move forward and industry facilitation. Question ten was asked to determine
knowledge levels within the industry. Finally question eleven was asked to determine
if any further comments were applicable.
Limitations of the interview method, as
commented by Silverman (1997:113) are that the process can be seen as a source
of ‘bias, error or misunderstanding’ but with the correct questions asked in
the proper manner the respondent will become a ‘pipeline’ to aid the
transmittance of knowledge. The secondary limitation related to time
constraints of the respondent.
Transcription was aided in three out of four
cases by the use of a Dictaphone. Arksey and Knight (1999) advised this method
shows the serious nature of the interview process and allows concentration on
what is being said. No respondent objected to this process.
utilised for analysis of data from the qualitative interviews was that of abstraction
and comparison to group data utilising the concepts of risk management,
legislation and safety culture. As per Punch (1998:210) this technique allows
the researcher ‘to compare concepts’. Punch(1998:22) further advises to extract
conclusion from the data the analysis should be:
disciplined, transparent and described’ .
Using the three
concepts within the literature review as a basis for analysis it was felt a
suitable starting point for the semblance of results and discussion thereof.
Burns (2000:389) supports this process explaining the literature may give ‘some
form of triangulation’.
Methods that were not adopted by the study
included those of semiotics which as per Miles and Huberman (1994) is an
‘analysis done with words’ to compare linguistic patterns. The method would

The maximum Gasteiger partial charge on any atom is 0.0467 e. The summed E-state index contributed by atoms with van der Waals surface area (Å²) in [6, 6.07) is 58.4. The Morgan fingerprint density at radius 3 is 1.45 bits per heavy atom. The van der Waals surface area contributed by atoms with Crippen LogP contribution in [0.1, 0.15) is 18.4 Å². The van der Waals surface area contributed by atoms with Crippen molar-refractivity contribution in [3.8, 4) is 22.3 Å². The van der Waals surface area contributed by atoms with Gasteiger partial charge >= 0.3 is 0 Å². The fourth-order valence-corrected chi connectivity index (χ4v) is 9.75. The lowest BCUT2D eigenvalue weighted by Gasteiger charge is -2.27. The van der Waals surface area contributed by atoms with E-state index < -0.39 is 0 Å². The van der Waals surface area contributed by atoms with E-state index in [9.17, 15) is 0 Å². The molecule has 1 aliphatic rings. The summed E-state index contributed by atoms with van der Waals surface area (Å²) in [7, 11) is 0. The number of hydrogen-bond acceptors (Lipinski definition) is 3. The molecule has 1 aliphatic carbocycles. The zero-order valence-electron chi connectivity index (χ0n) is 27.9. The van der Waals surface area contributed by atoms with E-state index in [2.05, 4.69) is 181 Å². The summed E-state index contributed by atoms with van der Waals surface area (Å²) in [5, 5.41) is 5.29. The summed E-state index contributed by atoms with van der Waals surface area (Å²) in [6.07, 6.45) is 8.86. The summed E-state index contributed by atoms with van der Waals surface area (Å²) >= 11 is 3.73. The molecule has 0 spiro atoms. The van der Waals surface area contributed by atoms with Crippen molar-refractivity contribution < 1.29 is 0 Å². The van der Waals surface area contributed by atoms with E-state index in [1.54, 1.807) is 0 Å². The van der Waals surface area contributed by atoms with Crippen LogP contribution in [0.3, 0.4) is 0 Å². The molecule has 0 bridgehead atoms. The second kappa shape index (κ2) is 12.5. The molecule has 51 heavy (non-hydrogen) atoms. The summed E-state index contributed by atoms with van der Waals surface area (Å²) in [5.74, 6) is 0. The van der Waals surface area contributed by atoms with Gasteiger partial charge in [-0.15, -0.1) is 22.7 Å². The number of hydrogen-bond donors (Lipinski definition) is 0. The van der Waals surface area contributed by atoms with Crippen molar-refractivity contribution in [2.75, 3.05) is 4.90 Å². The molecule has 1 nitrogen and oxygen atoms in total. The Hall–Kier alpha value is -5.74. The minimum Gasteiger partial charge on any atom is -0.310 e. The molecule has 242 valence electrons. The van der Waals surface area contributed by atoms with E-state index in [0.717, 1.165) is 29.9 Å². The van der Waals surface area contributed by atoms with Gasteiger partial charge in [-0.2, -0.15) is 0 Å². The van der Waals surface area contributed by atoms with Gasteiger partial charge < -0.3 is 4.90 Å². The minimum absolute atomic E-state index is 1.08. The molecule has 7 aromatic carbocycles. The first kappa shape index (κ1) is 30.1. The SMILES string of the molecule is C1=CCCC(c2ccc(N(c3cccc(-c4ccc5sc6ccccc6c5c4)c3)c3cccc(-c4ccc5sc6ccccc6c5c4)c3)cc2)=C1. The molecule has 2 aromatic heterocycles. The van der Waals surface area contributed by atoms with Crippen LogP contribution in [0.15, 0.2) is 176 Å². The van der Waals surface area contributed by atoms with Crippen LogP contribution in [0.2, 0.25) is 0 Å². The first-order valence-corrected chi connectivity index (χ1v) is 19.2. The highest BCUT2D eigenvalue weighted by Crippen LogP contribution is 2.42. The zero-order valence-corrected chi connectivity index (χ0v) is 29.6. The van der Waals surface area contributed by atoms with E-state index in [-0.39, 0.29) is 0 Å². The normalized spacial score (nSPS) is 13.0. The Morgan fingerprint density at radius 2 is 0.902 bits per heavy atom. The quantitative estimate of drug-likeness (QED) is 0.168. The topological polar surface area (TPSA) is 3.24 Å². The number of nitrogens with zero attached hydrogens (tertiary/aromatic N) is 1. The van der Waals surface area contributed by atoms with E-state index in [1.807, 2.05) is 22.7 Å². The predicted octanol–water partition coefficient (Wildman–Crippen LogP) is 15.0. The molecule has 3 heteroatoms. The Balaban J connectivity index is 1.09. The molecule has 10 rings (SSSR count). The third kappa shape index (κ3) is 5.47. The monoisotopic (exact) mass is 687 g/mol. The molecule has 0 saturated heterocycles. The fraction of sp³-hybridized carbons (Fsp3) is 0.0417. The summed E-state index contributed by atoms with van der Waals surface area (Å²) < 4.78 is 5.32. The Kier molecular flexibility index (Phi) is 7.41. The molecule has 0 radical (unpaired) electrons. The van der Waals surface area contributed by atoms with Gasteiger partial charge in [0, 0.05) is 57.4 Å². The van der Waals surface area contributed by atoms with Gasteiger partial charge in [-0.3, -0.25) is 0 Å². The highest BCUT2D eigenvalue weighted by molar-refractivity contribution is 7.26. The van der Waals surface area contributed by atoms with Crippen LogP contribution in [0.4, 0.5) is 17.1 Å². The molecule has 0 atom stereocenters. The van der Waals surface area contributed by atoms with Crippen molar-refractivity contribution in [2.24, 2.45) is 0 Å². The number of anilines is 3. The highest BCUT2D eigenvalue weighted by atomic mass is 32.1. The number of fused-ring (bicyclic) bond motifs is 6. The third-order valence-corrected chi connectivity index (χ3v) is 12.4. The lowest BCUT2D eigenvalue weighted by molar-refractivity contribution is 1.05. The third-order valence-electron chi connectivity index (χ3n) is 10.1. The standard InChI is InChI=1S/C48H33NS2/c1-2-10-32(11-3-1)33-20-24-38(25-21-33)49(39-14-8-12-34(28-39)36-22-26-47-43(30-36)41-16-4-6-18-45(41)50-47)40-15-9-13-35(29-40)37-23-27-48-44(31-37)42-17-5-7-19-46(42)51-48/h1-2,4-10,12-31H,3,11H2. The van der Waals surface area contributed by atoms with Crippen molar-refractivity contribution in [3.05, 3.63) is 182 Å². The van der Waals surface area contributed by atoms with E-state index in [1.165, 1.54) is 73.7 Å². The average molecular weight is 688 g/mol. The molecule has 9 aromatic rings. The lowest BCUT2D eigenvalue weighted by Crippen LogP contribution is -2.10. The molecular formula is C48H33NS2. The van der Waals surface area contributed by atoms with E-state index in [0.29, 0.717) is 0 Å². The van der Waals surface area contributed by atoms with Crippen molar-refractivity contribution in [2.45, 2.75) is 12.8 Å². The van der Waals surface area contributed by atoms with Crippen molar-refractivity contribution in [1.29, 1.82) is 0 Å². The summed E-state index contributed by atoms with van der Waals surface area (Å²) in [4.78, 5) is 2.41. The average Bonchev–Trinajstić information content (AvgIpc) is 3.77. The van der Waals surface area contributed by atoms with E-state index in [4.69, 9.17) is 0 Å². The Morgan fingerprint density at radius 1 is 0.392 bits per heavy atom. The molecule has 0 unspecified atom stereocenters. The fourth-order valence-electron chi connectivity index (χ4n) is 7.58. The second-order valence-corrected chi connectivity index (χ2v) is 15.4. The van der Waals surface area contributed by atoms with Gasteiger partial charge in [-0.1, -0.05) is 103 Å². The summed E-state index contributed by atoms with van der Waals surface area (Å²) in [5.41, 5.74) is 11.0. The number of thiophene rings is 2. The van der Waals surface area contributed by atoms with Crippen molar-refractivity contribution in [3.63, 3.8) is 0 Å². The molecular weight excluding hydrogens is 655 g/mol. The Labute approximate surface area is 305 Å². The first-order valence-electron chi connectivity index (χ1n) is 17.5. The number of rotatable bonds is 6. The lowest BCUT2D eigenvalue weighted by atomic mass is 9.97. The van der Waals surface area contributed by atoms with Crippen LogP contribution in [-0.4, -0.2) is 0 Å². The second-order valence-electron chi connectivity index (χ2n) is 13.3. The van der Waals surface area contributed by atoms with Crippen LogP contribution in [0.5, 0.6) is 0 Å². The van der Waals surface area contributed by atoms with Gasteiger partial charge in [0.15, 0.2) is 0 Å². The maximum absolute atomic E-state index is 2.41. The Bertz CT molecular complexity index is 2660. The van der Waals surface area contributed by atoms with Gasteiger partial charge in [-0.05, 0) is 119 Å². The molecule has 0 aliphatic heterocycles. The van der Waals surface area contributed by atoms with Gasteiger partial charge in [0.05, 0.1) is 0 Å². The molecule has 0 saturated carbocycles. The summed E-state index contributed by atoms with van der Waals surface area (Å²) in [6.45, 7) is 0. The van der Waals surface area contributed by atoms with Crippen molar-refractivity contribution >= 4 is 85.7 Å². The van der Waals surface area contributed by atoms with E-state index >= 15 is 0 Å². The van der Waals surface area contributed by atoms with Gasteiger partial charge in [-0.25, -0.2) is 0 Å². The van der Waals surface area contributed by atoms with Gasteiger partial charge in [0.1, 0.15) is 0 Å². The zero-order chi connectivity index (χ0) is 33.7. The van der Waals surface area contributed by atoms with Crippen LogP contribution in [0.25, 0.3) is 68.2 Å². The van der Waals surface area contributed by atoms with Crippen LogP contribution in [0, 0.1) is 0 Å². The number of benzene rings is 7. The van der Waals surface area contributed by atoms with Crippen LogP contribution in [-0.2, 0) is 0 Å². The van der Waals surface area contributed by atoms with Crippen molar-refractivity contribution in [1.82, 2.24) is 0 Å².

have been time consuming and require greater skill levels than was available. Similarly
conversational analysis was not employed to analyse how interview responses
affect the next response, as this required extended skills and timeframe,
Appendix 1: Interview Schedule
1. Respondent A: Mr. Philip Winsor: Chief Licensing
Officer, Milton Keynes Council at Milton Keynes Council Licensing Department,
Milton Keynes, on 23rd January 2006 at 1400hrs.
2. Respondent B: Mr. Mark Harding: Managing
Director, Showsec International Ltd at The Event Show, Olympia,
London, on 26th
January 2006 at 1215hrs.
3. Respondent C: Dr. Mick Upton: Head of Centre for
Crowd Management and Security Studies and world-renowned Crowd Safety
Management Consultant on Tuesday 7th February 2006 at 1153hrs (by
email due to unforeseen illness).
4. Respondent D: Professor Chris Kemp: Dean of
Leisure & Tourism Faculty, Buckinghamshire
College & Educational and Project
Consultant to the Centre for Crowd Management and Security Studies, at Buckinghamshire Chilterns University
College, on Thursday 16th
February, 2006 at 1000hrs.
* (none of the
respondents chose to seek anonymity)
Appendix 2: Interview
The interview consisted
of eleven questions differing in objective and covering the three concepts of
Risk Management, Legislation and Corporate Safety Culture.
Question 1: What
are your views on the current levels of crowd safety management in the live
music industry and do you feel there is room for improvement? If so, which
measures would be suitable? This was asked to establish a broad overview of the
industry and, to create rapport and set a solid base for following questions
and comparison with other respondents.
Question 2: What
are your views on risk management strategies within the live music industry and
do you feel current measures maximise crowd safety? If no, which measures would
increase levels of safety? Questions two was asked to determine the how risk
management affects strategy.
Question 3: Is
there a possibility risk management decisions made, based to a degree on the
risk perception of the individual, could be flawed and contribute to possible
crowd related incidents? Question three was to assess the perception